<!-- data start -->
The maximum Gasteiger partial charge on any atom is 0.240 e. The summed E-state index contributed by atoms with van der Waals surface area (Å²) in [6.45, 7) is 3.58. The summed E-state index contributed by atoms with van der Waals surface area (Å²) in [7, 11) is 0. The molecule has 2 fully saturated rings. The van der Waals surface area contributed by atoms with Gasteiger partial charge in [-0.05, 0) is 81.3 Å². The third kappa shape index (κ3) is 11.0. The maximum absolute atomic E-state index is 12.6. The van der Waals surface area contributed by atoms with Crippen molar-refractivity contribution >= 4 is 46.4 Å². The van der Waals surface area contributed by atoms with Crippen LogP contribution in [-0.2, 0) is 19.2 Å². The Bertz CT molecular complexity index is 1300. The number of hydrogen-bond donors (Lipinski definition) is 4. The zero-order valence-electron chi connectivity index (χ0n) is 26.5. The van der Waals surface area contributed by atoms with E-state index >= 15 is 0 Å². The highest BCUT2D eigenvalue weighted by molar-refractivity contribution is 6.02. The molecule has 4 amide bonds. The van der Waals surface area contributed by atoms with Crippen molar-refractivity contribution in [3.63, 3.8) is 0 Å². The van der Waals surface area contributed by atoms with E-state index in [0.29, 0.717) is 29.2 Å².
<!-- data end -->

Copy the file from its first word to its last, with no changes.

The maximum Gasteiger partial charge on any atom is 0.240 e. The summed E-state index contributed by atoms with van der Waals surface area (Å²) in [6.45, 7) is 3.58. The summed E-state index contributed by atoms with van der Waals surface area (Å²) in [7, 11) is 0. The molecule has 2 fully saturated rings. The van der Waals surface area contributed by atoms with Gasteiger partial charge in [-0.05, 0) is 81.3 Å². The third kappa shape index (κ3) is 11.0. The maximum absolute atomic E-state index is 12.6. The van der Waals surface area contributed by atoms with Crippen molar-refractivity contribution >= 4 is 46.4 Å². The van der Waals surface area contributed by atoms with Crippen LogP contribution in [-0.2, 0) is 19.2 Å². The Bertz CT molecular complexity index is 1300. The number of hydrogen-bond donors (Lipinski definition) is 4. The zero-order valence-electron chi connectivity index (χ0n) is 26.5. The van der Waals surface area contributed by atoms with E-state index >= 15 is 0 Å². The highest BCUT2D eigenvalue weighted by molar-refractivity contribution is 6.02. The molecule has 4 amide bonds. The van der Waals surface area contributed by atoms with Crippen molar-refractivity contribution in [3.63, 3.8) is 0 Å². The van der Waals surface area contributed by atoms with E-state index in [0.29, 0.717) is 29.2 Å².